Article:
Dobbs because he's aware of the economic situation as it is today and doesn't think another war would fix things, and Smith because I like his acting roles better than I liked any of Reagan's (which seemed to be the reason people voted for him so...)(Smith as vice would get to run for president later claiming expirience)
D. Mented (and tired of being serious, as it doesn't seem to help)


Saying "integrity" seems like just a form of personal puffery: "Look at me, I believe integrity is important, so you can trust ME. *I* don't cheat on my wife or do drugs or spill my seed on the barren plain, there's nothing sketchy about me... I SWEAR."

-Meanwhile, you don't mind if the president is a dimwit, a moron, out of touch with reality, or deluded into believing God has chosen HIM to hasten The Rapture.

...I'll take "good judgement" for $100, Alex

John Elliot

I think they're all vague nonsense. Good judgment could be taken to subsume all of the other characteristics, or not.

However I don't expect "good judgment" to be important to people, when they are participating in a popularity contest where someone that most of them know practically nothing about is selected as the head of the executive branch of a country with so much destructive potential based upon party affiliation and what they look like.

As to drafting businessmen for leadership positions I'll pass. Unless you invest in restaurants, after you have accumulated a certain amount of wealth, it's not surprising that it continues to grow. It's an expected outcome of a winner-takes-all feedback loop. If you feel the need to be ruled over by the firm hand of Michael Bloomberg I'm sure the two of you could work out some sort of relationship, though I don't think he swings that way.


Being fairly inarticulate, I like to quote others. Here is a great quote that applies well to the election of a president or any representative. It gives a slightly different perspective from those of derek and wernman:

"Hire and promote first on the basis of integrity; second, motivation; third, capacity; fourth, understanding; fifth, knowledge; and last and least, experience. Without integrity, motivation is dangerous; without motivation, capacity is impotent; without capacity, understanding is limited; without understanding, knowledge is meaningless; without knowledge, experience is blind. Experience is easy to provide and quickly put to good use by people with all the other qualities." - Dee Hocks

Which of our candidates has the highest integrity?

And I don't disqualify a candidate who has changed his mind over the years. As Muhammad Ali once said, "A man who views the world at 50 the same as he did at 20 has wasted 30 years of his life."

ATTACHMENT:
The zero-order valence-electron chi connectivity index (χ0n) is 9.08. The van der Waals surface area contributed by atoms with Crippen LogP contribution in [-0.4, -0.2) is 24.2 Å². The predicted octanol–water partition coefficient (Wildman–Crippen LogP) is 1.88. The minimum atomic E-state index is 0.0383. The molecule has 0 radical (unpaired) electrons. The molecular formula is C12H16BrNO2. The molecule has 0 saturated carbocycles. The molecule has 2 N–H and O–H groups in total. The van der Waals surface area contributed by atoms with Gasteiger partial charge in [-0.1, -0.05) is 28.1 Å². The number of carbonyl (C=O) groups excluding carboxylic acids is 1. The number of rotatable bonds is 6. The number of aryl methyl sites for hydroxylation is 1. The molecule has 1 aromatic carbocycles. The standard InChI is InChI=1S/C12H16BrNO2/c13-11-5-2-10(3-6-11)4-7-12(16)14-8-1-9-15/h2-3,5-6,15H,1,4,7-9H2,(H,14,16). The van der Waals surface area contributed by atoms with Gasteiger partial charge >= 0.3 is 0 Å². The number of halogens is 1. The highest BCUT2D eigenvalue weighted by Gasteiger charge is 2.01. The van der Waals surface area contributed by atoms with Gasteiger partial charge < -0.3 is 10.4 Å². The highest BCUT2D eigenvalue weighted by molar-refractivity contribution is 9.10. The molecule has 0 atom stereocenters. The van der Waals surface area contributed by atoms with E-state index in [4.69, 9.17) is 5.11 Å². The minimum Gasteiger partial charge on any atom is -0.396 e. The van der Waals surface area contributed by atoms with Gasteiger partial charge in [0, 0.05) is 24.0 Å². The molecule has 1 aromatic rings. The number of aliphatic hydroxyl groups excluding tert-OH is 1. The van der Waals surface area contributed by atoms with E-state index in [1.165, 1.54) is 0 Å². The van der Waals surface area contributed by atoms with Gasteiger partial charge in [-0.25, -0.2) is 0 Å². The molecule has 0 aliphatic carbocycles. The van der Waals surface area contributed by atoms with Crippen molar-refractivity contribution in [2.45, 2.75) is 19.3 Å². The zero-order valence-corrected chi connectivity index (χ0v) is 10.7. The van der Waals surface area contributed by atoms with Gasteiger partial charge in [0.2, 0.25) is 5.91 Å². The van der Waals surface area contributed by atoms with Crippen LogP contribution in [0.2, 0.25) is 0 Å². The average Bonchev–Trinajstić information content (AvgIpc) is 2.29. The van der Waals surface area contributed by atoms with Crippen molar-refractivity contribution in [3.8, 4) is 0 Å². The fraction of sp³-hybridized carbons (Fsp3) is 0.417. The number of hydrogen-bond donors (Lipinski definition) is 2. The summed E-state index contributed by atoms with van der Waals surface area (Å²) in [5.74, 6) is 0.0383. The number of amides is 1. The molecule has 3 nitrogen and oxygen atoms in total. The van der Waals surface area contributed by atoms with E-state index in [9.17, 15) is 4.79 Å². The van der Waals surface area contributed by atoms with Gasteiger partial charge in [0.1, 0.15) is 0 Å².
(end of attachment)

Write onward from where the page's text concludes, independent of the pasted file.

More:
GR Mark

> We are obviously
> thrilled that you and your readers are interested in
> results-oriented government - instead of the same old
> pandering BS

Results-oriented government. God help us all.

Stalin got results. Mao got results.

I like divided government that yammers a lot and panders and then is mostly harmless. Except, of course, for the tremendous, earth-shattering expense that comes from not actually MEASURING results or actually caring what something costs.

Most of humanity currently lives under results-oriented government.
I prefer the panderers who burn money for the fun of it, and they throw better parties.


This is why democracy isn't the best policy.

What people *say* they want and what they actually choose are very different. Most of us don't know why the hell we choose what we chose. The reasons are often made up to make it sound like we aren't that stupid. Eventually, we are most likely to vote on grounds of likability.

Studies have shown that most people prefer the item on the our right side even when it is presented along an identical item to the left.
(Yes, moist robot program has a glitch...)

Well, it is still disturbing to know that most people don't even consider saying "Good Judgment" is the most important quality.


The problem here is that there is no one definition of 'good judgement'. It's sort of like pornography, we can't define it, but we know it when we see it. And what you might think of as good judgement would be considered terrible by someone else.

Republicans probably think that the Supreme Court showed good judgement in stopping the vote recount in Florida after the 2000 election. The state of Florida had no standards as to what contituted a vote, so how could you recount?

Democrats see this as horrible judgement. The court stopped the democratic process and 'gave' the election to GWB. So the same event can be seen as good or bad, depending on your viewpoint.

I think others have expressed a good idea, anyone who really wants to be President should be disqualified. Being President should be like jury duty. Something that no one wants to do, but it's our civic responsibility to serve once in a while.


They must have polled an unusually intelligent group of people to get that result. Either that, or the poll is faulty. It's a basic fact of statistics that only 16% of the population are brighter-than-average. Therefore, only about 16% of the respondents SHOULD have chosen "good judgment". So, the poll isn't what worries me. What worries me is that our next president will be elected by a majority consisting chiefly of dullards and underachievers!


Eh, if you have enough experience, that can compensate for a lack of good judgment. You only have to exercise your judgment when (1) it is time to make a decision, and (2) your experience doesn't tell you which way to go. Obama will have to have extremely good judgment, because his experience is so limited.

History shows us that good business skills don't equal good political, military or diplomatic skills. They don't even equal good economic skills -- often because the business leader sees the economy through the highly distorted lens of his or her own business field.

Demonstrated good judgment in business does not equal good judgment in any other field. The kind of experience you get in business leaves you to make a lot of judgment calls when you venture into another field.


Jeffrey Ellis

Excellent point. And it's because in general, Americans themselves don't have particularly stellar judgment. If they did, the survey results would have come out to 80% or 90%.